MIDAS SHARE TIPS: Looking for a flow of profits, then try Halma

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When David Barber took the helm at Halma in 1972, it was a shell company, listed on the London Stock Exchange but doing very little. That suited Barber just fine. He had plans for this former tea plantation business, founded in Victorian times in Nahalma, Sri Lanka. 

Barber was determined to create a company that would deliver long-term rewards by acquiring private businesses in two sectors, industrial safety and environmental monitoring. He would choose these acquisitions carefully, allow them to operate independently, but offer financial and operational support along the way.

Crucially too, he would ensure the companies generated enough cash so Halma could acquire more firms without constantly looking to banks or shareholders for more capital. 

Income on tap: Halma’s HWM division operates thousands of automatic sensors that alert water companies to leaks

Barber passed away earlier this year, but the approach he laid down 50 years ago holds true to this day, under the steadfast leadership of Andrew Williams. 

Williams was just 26 when he joined Halma in 1994. He rose rapidly through the ranks, taking over as chief executive in 2005, when the company was generating sales of just under £300million a year and profits of about £50million. 

The company has grown rapidly since then, reporting turnover of more than £1.5billion and profits of £316million in the year to March 2022, the 19th year of record figures. Williams also declared a 7 per cent rise in the dividend to 18.88p, the 43rd consecutive year of above 5 per cent dividend growth. 

Despite this progress, Halma shares have fallen almost 30 per cent over the past year to £22.37, amid concerns about the impact on the group of an economic slowdown and supply chain shortages. The decline seems overdone. 

Halma still targets acquisitions in the safety and environment sectors, but healthcare has been added to the mix, so the company now sees itself as a specialist in the types of products that make the world safer, cleaner and healthier. The group owns 43 businesses, spread across the UK, continental Europe, America and Asia. Some of these firms have been with Halma for decades, including water leak specialist HWM, which Williams joined back in the 1990s. 

At that time, water detection was manual and rudimental. Today, HWM has become a global leader in automated leak detection, operating thousands of sophisticated sensors that send instant signals to water companies to let them know of problems in the pipes.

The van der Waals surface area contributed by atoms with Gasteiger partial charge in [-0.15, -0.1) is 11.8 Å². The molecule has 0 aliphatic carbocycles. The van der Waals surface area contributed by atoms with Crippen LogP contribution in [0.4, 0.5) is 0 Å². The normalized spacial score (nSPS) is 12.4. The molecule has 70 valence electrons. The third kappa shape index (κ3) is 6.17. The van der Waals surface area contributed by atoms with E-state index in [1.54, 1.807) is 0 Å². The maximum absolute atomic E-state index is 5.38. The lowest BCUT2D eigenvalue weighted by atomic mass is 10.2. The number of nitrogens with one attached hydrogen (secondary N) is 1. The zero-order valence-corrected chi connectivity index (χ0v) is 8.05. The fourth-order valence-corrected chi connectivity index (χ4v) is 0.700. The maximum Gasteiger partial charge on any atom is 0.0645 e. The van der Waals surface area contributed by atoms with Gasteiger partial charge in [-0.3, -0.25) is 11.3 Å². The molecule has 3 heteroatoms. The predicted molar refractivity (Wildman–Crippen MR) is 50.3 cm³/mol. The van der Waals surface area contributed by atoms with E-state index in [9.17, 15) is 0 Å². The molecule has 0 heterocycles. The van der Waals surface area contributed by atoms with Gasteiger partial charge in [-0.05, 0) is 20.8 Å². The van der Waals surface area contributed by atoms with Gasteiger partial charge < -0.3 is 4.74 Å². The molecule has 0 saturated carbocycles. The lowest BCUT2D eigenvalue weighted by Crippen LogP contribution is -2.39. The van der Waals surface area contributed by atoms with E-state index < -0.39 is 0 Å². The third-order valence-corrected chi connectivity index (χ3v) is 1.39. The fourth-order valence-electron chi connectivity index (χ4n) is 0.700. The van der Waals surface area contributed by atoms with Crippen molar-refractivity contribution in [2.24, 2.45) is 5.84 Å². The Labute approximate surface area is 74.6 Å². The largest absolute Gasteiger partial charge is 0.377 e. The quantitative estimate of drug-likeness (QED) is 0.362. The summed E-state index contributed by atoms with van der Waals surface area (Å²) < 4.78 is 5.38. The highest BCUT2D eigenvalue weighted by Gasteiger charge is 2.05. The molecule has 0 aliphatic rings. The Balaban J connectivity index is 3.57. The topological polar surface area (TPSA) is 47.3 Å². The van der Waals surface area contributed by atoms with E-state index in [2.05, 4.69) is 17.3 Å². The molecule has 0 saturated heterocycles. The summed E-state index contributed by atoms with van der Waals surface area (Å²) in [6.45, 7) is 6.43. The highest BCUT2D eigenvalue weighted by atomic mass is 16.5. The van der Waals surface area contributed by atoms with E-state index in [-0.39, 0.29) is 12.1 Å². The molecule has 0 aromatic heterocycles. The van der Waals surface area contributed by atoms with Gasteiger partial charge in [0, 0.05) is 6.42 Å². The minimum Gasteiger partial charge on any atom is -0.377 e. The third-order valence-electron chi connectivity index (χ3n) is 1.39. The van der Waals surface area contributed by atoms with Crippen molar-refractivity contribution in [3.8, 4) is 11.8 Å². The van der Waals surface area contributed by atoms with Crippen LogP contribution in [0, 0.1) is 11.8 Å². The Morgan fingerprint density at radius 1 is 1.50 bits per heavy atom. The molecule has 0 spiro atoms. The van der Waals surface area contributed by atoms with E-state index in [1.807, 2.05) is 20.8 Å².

Firms cannot address every leak, even if they wanted to, at least in part because this would cause complete mayhem on the roads. But HWM’s technology does allow firms to prioritise which pipes to mend and ensures that water pressure is maintained, a must when fires need to be extinguished. Other businesses include Belgian group, BEA, whose technology allows doors to open and close automatically, from shops to car parks to office buildings. 

And Halma also owns Swiss group Medicel, which makes special devices that are used to inject new lenses into the eye during cataract surgery. 

These companies are very different but, in almost every case, Halma encourages them to expand geographically and provides them with the financial firepower to invest in research and development so they can stay ahead of competitors. 

Under Williams’ stewardship, there has been a growing emphasis on collaboration between companies too. Group get-togethers take place every year and the Halma Hub allows managers from different companies to ask questions and share ideas.

Recently, for example, Wolverhampton-based Fortress Safety was struggling to find shop-floor staff. The safety valve and switches specialist decided to offer employees a four-day week and then advertised for workers to come in from Friday to Sunday. 

The move was well received by existing and new employees alike and other Halma firms may well follow suit. 

Buying the right companies is critical to Halma’s success and the business is eying up about 500 opportunities at any one time, some of which will operate independently and some of which will merge with existing firms in the group. 

Only four or five of these potential deals come to fruition each year – well-run companies that are keen to become part of a larger, well-financed group. 

Most companies remain part of Halma for years, but Williams sells firms too if they no longer fit into the portfolio, disposing of about one company a year on average. 

After nearly 18 years at the top, Williams is staging his own exit, leaving Halma next year. But his successor has already been named, finance director Marc Ronchetti. 

The duo have worked together closely since Ronchetti joined the group in 2016 and brokers are confident that he will be a strong and safe pair of hands. 

Midas verdict: Economic conditions are troubling, but Halma operates in sectors that are better able than many to navigate through choppy waters. The track record also speaks volumes about Halma’s resilience. Midas first recommended the shares in 2008 at £2.06. They have risen tenfold since then but, at £22.37, they remain a long-term buy. 

Traded on: Main market Ticker: HLMA Contact: halma.com or 01494 721111 

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